01 Sep

By Rick McVicar 

     Music can help people with autism communicate and interpret emotions, according to several sources. 

      For instance, Amalia Allan, in “Understanding and Teaching Students with Autism in Music Education Settings,” writes that “some children with autism are gifted in music.”  

     Allan adds that people with Autism Spectrum Disorder have a higher than average chance of having absolute pitch, the ability to identify a sound’s note without a reference point. While some people with autism have exceptional musical abilities, others are not so fortunate. 

      People with autism typically have difficulties with socializing, communicating, interpreting emotions and processing sensory information. They often engage in repetitive behavior. Allan’s article was published on July 15, 2021, by the National Association of Music Education’s website.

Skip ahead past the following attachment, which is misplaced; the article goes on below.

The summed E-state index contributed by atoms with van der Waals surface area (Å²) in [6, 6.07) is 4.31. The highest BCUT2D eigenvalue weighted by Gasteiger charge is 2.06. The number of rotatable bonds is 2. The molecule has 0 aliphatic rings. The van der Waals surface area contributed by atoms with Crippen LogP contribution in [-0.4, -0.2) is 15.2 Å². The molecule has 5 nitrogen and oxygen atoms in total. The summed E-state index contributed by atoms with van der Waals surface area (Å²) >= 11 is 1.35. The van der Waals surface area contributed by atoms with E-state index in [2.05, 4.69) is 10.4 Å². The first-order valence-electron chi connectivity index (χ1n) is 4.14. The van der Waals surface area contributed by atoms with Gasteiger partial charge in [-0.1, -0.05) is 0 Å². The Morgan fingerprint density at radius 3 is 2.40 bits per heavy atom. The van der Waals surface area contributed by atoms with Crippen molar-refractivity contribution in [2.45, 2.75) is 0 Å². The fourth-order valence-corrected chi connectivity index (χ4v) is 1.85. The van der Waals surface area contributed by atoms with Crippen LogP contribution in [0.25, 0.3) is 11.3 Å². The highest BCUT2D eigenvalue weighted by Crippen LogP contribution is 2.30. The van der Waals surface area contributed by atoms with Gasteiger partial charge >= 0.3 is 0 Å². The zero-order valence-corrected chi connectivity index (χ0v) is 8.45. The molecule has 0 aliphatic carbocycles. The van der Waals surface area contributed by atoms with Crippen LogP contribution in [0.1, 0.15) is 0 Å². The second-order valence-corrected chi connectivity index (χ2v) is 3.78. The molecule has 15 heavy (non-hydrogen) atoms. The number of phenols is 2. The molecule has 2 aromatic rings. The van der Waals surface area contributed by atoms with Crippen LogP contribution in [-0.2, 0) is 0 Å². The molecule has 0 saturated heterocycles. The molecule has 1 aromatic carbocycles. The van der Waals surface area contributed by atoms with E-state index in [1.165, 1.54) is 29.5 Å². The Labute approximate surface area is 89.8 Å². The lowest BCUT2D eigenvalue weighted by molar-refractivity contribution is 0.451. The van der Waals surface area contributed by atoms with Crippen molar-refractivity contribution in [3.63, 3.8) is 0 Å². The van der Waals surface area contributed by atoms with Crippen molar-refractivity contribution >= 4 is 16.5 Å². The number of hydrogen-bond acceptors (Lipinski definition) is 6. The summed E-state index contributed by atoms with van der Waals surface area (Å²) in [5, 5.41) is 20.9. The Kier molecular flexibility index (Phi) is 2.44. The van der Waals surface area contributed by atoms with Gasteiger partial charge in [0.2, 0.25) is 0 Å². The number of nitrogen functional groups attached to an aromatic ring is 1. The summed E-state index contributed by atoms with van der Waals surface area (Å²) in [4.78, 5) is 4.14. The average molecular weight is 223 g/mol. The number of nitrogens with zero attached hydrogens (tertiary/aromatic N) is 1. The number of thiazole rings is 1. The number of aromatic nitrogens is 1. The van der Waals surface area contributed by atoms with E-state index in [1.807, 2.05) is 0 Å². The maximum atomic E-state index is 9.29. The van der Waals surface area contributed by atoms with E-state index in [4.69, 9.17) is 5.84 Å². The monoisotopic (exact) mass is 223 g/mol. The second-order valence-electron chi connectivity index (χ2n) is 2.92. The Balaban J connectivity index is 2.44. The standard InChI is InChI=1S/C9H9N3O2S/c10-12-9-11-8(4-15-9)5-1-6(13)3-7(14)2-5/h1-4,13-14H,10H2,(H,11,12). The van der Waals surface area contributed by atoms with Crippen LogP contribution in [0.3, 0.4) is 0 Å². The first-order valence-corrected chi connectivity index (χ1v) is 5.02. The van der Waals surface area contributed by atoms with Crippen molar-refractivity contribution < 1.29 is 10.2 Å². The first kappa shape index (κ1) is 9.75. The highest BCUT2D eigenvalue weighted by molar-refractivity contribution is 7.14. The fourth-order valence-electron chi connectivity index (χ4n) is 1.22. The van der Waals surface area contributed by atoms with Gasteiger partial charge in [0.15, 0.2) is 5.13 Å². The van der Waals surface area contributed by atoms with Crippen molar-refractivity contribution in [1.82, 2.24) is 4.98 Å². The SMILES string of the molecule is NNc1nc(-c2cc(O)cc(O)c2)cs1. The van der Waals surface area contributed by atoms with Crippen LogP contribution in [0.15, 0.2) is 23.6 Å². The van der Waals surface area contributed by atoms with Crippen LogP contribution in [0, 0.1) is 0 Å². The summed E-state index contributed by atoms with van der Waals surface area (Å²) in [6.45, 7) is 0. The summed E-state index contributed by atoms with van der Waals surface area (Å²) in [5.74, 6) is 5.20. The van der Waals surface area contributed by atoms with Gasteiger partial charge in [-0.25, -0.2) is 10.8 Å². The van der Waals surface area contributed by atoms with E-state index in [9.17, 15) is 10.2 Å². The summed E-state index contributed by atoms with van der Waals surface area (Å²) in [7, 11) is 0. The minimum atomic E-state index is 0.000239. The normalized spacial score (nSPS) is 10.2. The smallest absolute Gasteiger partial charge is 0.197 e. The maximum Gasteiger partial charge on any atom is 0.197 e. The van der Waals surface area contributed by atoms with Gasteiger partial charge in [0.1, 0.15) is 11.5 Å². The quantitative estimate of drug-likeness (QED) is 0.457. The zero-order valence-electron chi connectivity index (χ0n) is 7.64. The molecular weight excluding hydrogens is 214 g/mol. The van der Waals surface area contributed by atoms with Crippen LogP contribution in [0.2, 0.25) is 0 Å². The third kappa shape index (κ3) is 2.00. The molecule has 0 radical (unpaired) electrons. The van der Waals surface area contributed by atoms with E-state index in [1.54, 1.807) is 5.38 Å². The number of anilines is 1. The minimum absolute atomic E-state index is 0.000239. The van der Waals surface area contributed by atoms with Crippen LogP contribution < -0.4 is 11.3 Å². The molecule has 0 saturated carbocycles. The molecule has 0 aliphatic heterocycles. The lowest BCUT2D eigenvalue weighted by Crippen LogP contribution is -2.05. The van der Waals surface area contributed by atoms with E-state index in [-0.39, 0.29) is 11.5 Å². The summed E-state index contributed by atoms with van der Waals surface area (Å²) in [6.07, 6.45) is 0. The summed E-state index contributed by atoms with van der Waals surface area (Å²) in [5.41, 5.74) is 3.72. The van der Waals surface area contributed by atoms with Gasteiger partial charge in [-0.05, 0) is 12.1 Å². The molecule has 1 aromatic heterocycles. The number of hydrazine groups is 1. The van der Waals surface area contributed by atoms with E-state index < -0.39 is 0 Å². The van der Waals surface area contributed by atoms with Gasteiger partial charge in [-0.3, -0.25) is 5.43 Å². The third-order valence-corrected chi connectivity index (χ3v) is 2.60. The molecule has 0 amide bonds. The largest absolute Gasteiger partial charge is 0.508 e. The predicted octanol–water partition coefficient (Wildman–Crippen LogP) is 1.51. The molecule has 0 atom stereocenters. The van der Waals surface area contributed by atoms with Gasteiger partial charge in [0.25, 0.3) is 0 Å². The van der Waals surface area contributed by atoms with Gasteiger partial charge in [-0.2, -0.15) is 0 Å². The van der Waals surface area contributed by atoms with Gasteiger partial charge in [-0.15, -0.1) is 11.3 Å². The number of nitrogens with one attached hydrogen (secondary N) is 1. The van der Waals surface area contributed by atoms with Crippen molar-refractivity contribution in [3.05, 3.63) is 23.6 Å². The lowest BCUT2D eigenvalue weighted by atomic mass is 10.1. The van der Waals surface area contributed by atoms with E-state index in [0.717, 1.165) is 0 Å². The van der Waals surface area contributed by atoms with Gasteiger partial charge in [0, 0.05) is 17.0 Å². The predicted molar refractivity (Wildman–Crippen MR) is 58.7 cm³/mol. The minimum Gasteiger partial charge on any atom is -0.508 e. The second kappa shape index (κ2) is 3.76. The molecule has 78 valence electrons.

Allan provides a link to a YouTube video produced by researcher Pamela Heaton. Heaton has conducted studies on tonality and rhythm among people with autism

     Heaton found that those with autism tend to be super sensitive to pitch.   Also, “people with autism are very sensitive to emotion in music,” Heaton states in the video. 

      That finding stands out because people with autism generally cannot interpret emotions in faces or speech. Often times they cannot identify their own emotions, Heaton notes.  

     The research is leading to the development of music therapies that encourage abilities for social interactions among those with autism. 

     Ideas for teaching music to people with autism are provided by Lisa Jo Rudy in, “Tips for Teaching Instrumental Music to People with Autism,” published on April 5, 2020 by Very Well Health’s website. 

     Visual aids, such as flash cards, should be used, along with clapping out rhythms. Teaching should be hands-on learning with movement. Sometimes students with autism associate sounds with colors, which should be taken into account for an individualized approach. 

     Autism Spectrum Disorder is considered to be a neurological and developmental disorder by the National Institute of Mental Health.  

* The email will not be published on the website.